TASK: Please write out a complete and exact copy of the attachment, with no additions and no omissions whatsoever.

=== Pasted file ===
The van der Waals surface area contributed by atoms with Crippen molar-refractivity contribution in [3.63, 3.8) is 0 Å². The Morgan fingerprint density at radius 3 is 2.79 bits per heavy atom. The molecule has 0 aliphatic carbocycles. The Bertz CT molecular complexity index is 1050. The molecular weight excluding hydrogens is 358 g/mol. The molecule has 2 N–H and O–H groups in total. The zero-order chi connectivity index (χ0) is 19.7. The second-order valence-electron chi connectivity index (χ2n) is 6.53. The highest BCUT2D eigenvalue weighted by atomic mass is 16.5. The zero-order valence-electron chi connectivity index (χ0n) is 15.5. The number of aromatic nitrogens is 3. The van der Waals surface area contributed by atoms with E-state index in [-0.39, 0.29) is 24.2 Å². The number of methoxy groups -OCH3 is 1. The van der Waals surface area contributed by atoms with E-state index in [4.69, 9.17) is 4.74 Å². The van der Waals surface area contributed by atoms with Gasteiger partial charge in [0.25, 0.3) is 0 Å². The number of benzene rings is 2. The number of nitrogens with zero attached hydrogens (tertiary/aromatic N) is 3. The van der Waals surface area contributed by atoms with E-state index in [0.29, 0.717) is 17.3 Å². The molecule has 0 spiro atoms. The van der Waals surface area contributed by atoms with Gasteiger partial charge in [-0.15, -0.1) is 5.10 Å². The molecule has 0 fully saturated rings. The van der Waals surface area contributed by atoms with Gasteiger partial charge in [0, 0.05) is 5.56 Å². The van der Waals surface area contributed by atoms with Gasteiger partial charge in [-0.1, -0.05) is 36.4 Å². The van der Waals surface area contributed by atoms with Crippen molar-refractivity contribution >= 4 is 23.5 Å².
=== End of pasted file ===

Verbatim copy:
The van der Waals surface area contributed by atoms with Crippen molar-refractivity contribution in [3.63, 3.8) is 0 Å². The Morgan fingerprint density at radius 3 is 2.79 bits per heavy atom. The molecule has 0 aliphatic carbocycles. The Bertz CT molecular complexity index is 1050. The molecular weight excluding hydrogens is 358 g/mol. The molecule has 2 N–H and O–H groups in total. The zero-order chi connectivity index (χ0) is 19.7. The second-order valence-electron chi connectivity index (χ2n) is 6.53. The highest BCUT2D eigenvalue weighted by atomic mass is 16.5. The zero-order valence-electron chi connectivity index (χ0n) is 15.5. The number of aromatic nitrogens is 3. The van der Waals surface area contributed by atoms with E-state index in [-0.39, 0.29) is 24.2 Å². The number of methoxy groups -OCH3 is 1. The van der Waals surface area contributed by atoms with E-state index in [4.69, 9.17) is 4.74 Å². The van der Waals surface area contributed by atoms with Gasteiger partial charge in [0.25, 0.3) is 0 Å². The number of benzene rings is 2. The number of nitrogens with zero attached hydrogens (tertiary/aromatic N) is 3. The van der Waals surface area contributed by atoms with E-state index in [0.29, 0.717) is 17.3 Å². The molecule has 0 spiro atoms. The van der Waals surface area contributed by atoms with Gasteiger partial charge in [-0.15, -0.1) is 5.10 Å². The molecule has 0 fully saturated rings. The van der Waals surface area contributed by atoms with Gasteiger partial charge in [0, 0.05) is 5.56 Å². The van der Waals surface area contributed by atoms with Gasteiger partial charge in [-0.1, -0.05) is 36.4 Å². The van der Waals surface area contributed by atoms with Crippen molar-refractivity contribution >= 4 is 23.5 Å².